Tag Archives: Chet Culver

ChetChase 2010 – The Week

It was a very active week in the race to become your Iowa governor.

Party of Five — Five Republican gubernatorial candidates/near-hopefuls/explorers met in a forum sponsored by Iowa Politics.com. If you couldn’t be there, I was not, Radio Iowa’s O. Kay Henderson graciously posted the audio here.

There were gobs of agreement between Bob Vander Plaats, Chris Rants, Rod Roberts, Jerry Behn and Christian Fong. Another possible possibility, Paul McKinley, had a conflict and couldn’t make it.

They’re not crazy about the smoking ban, but nobody showed much interest in relighting that coffin nail.

Casinos? No more needed. State Budget? Chet messed it up big time. Medical marijuana? No thanks, although Sen. Behn, R-Boone, did wax nostalgically about the days of kinder, gentler pot. That’s just what he heard, anyway.

Speaking of nostalgia, the candidates were asked whether they’d welcome former Gov. Terry Branstad in the race. Polls show the old guy is still fly with folks who still use the term “fly.”

Here is the candidates’ composite answer, “I’d welcome such a fine statesman’s ideas. But, please, don’t dilly dally. Oh, and I’d just like to say future, future, future, future, future and, in conclusion, future.”

I wrote about the Branstad saga.

Kathie Obradovich did a better job here.

There were some disagreements at the forum. Rep. Roberts, R-Carroll, was the only one who doesn’t favor reinstating the death penalty. And although they all dislike gay marriage, only Vander Plaats thinks you can stop it with a magical/illegal executive order.

I guess Vander Plaats hasn’t explained to his rivals just how much fun impeachment would be.

So who won? You got me. Fong showed that he can hold his own and doesn’t need any training wheels. Rants had the best command of the issues. Vander Plaats didn’t stumble, but he also didn’t offer much evidence to prove why he’s the clear front-runner at this early date.

2. Roberts Fails to Tweet — What’s up with Rod Roberts, thinking he can get into the governor’s race with a thougthful speech to a room full of supporters that was all wordy with bio and viewpoints and stuff. Doesn’t he know he was supposed to send out a tweet?

Roberts does have a Web site, with a cool flag that waves. Neat!

3. That’s not My Name — Christopher Rants, who did tweet his announcement, is now Chris Rants, for the purposes of running for Iowa’s highest office. And he has a new Web site. It’s orange and blue, like the national champion Florida Gators. No waving flag, but there’s an odometer to show you how fast he’s wearing out his car.

He Chris, time for an oil change!

4. If I had $100,000 — I’d send out a press release, just like Christian Fong did earlier this week. His campaign reports raising that tidy sum in just its first three weeks of existence.

So who gave him the money? It’s a mystery that won’t be solved until disclosure supports are filed in January. Suspense is already building.

Perhaps the whiz kid will  use some of that scratch to finish his Web site.

5. Chetanooga Choo Chooo — Gov. Chet Culver will be riding the rails Sunday to officially promote passenger rail service. Any resemblance to a campaign whistle stop tour is completely coincidental.

Culver also started handing out I-Jobs bonding dollars for road and bridge projects. But then some pesky economists interviewed by The Des Moines Register’s Jason Clayworth questioned whether the huge program would actually stimulate anything.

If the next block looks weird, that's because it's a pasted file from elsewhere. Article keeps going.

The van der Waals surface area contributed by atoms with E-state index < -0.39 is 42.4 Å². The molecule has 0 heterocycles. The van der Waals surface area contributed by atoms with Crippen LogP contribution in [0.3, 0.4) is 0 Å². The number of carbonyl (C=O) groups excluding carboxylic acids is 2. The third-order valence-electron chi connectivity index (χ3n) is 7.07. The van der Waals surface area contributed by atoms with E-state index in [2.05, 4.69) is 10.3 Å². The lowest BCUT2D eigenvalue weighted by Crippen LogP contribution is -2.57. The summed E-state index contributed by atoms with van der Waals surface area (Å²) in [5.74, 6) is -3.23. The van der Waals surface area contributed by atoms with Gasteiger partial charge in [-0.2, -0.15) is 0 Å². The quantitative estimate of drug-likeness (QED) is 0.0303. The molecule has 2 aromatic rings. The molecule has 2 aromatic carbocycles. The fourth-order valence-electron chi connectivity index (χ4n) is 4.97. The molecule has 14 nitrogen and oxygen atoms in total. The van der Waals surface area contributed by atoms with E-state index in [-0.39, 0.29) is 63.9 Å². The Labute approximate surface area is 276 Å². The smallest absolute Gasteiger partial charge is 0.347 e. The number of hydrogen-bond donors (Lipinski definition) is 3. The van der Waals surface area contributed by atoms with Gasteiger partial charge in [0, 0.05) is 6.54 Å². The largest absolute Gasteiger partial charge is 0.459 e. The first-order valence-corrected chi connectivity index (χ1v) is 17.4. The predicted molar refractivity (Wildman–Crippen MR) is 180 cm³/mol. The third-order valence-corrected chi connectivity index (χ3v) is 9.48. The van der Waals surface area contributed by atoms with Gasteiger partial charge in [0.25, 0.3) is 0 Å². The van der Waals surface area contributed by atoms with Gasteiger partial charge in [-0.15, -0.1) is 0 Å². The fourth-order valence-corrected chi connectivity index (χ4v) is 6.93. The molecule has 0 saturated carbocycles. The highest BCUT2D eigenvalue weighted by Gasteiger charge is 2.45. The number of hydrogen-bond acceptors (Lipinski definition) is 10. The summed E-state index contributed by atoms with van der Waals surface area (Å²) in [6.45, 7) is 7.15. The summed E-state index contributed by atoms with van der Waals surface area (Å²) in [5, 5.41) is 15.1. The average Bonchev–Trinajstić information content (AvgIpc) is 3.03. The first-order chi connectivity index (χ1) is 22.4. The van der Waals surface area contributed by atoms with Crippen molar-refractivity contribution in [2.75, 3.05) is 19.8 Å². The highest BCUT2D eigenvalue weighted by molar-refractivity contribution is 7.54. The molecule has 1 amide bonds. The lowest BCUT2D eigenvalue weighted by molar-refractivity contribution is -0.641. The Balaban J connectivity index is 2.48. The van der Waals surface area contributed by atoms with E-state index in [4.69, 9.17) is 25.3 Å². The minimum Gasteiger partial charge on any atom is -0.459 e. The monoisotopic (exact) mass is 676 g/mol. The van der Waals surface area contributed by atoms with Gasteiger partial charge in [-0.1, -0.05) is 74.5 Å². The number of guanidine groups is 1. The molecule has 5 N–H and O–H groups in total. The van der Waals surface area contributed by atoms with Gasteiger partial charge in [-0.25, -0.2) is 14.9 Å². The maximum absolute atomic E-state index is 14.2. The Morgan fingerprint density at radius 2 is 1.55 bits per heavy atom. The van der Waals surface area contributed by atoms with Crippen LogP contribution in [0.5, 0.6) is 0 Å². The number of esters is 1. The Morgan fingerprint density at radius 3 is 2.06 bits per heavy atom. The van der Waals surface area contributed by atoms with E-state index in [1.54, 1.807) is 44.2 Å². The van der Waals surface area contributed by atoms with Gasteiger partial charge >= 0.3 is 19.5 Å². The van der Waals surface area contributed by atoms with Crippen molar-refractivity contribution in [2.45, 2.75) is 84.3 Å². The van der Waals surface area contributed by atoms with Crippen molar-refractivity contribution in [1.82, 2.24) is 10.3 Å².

What? The governor couldn’t hear that over all the train noise. Sorry.

Retrolection 2009 — Democrat Harold Hughes and Republican Robert Ray were the big winners in last week’s retro gubernatorial primaries.

Hughes took 48 percent of the vote, holding off Tom Vilsack with 26 percent. Herschel Loveless and Ansel Briggs tied for third. Culver was 5th.

On the GOP side, Ray took 40 percent to Branstad’s 29. Samuel Kirkwood got 15 percent.

That sets up a dream Ray-Hughes match up.

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Chet’s Choo Choo Rolls East

This just in for our governor, who will be riding thr rails once again to promote his re-election campaign passenger rail service:

GOVERNOR CULVER’S IOWA UNLIMITED ROLLS EAST THIS WEEKEND

Train to promote passenger rail service throughout Iowa

DES MOINES – Governor Chet Culver’s Iowa Unlimited is on the move again, this time with stops in Eastern Iowa on Sunday, July 26. Designed to raise awareness of passenger rail, the train will make stops in Iowa City, West Liberty, Durant, and Walcott before crossing the Mississippi and holding an event in Moline at the future site of the Quad Cities’ passenger rail depot.

“Restoring passenger rail service is one of the Culver-Judge Administration’s top transportation priorities,” said Governor Culver. “Reconnecting some of our largest cities to Chicago will add to Iowa’s economic success, and as Governor I look forward to working with all Iowans to expand passenger rail throughout the state.”

Following the stops on Sunday, the Iowa Unlimited will continue to Chicago where Governor Culver will participate in the Midwest High Speed Rail Summit on Monday. The meeting is designed to further efforts to make Chicago a regional passenger rail hub, with lines radiating from the city to communities in other states. Participants will discuss with the Obama Administration ways to utilize Federal Recovery funds to expand passenger rail service throughout the Midwest.

As part of the sessions with other Governors, Governor Culver is also expected to sign a memorandum of understanding with Illinois Governor Pat Quinn on two proposed passenger rail lines – Chicago to Dubuque and Chicago to Iowa City. Current proposals call for the expansion of the Chicago-to-Iowa City route to Des Moines and points further west.